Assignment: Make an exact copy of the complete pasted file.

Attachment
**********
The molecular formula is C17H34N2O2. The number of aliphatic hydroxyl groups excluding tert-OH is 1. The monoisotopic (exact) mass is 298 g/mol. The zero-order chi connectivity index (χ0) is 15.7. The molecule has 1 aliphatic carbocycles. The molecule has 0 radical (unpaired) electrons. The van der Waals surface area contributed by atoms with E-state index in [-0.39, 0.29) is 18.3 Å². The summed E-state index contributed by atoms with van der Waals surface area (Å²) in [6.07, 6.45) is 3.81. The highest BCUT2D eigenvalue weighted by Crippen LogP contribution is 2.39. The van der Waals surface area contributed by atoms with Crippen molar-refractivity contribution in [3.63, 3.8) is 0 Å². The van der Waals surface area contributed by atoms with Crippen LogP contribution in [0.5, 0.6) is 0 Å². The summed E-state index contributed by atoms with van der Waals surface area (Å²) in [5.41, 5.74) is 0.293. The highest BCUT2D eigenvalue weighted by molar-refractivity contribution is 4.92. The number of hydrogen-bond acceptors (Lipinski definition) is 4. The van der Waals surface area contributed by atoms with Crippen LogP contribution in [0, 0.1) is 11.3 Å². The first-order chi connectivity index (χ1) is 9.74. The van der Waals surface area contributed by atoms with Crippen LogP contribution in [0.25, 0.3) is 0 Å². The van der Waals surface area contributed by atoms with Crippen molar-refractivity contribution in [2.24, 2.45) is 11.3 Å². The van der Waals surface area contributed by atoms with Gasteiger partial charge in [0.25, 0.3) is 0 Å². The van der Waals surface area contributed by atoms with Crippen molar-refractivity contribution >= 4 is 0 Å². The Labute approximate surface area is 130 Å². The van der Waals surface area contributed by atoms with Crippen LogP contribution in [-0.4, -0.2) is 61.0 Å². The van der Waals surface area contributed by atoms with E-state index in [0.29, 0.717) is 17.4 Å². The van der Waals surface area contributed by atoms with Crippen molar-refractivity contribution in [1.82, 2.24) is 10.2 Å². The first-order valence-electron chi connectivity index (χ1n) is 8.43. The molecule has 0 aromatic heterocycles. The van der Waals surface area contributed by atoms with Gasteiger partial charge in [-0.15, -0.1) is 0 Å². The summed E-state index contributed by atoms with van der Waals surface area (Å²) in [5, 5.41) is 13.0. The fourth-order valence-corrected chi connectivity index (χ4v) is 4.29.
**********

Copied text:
The molecular formula is C17H34N2O2. The number of aliphatic hydroxyl groups excluding tert-OH is 1. The monoisotopic (exact) mass is 298 g/mol. The zero-order chi connectivity index (χ0) is 15.7. The molecule has 1 aliphatic carbocycles. The molecule has 0 radical (unpaired) electrons. The van der Waals surface area contributed by atoms with E-state index in [-0.39, 0.29) is 18.3 Å². The summed E-state index contributed by atoms with van der Waals surface area (Å²) in [6.07, 6.45) is 3.81. The highest BCUT2D eigenvalue weighted by Crippen LogP contribution is 2.39. The van der Waals surface area contributed by atoms with Crippen molar-refractivity contribution in [3.63, 3.8) is 0 Å². The van der Waals surface area contributed by atoms with Crippen LogP contribution in [0.5, 0.6) is 0 Å². The summed E-state index contributed by atoms with van der Waals surface area (Å²) in [5.41, 5.74) is 0.293. The highest BCUT2D eigenvalue weighted by molar-refractivity contribution is 4.92. The number of hydrogen-bond acceptors (Lipinski definition) is 4. The van der Waals surface area contributed by atoms with Crippen LogP contribution in [0, 0.1) is 11.3 Å². The first-order chi connectivity index (χ1) is 9.74. The van der Waals surface area contributed by atoms with Crippen LogP contribution in [0.25, 0.3) is 0 Å². The van der Waals surface area contributed by atoms with Crippen molar-refractivity contribution in [2.24, 2.45) is 11.3 Å². The van der Waals surface area contributed by atoms with Gasteiger partial charge in [0.25, 0.3) is 0 Å². The van der Waals surface area contributed by atoms with Crippen molar-refractivity contribution >= 4 is 0 Å². The Labute approximate surface area is 130 Å². The van der Waals surface area contributed by atoms with Crippen LogP contribution in [-0.4, -0.2) is 61.0 Å². The van der Waals surface area contributed by atoms with E-state index in [0.29, 0.717) is 17.4 Å². The van der Waals surface area contributed by atoms with Crippen molar-refractivity contribution in [1.82, 2.24) is 10.2 Å². The first-order valence-electron chi connectivity index (χ1n) is 8.43. The molecule has 0 aromatic heterocycles. The van der Waals surface area contributed by atoms with Gasteiger partial charge in [-0.15, -0.1) is 0 Å². The summed E-state index contributed by atoms with van der Waals surface area (Å²) in [5, 5.41) is 13.0. The fourth-order valence-corrected chi connectivity index (χ4v) is 4.29.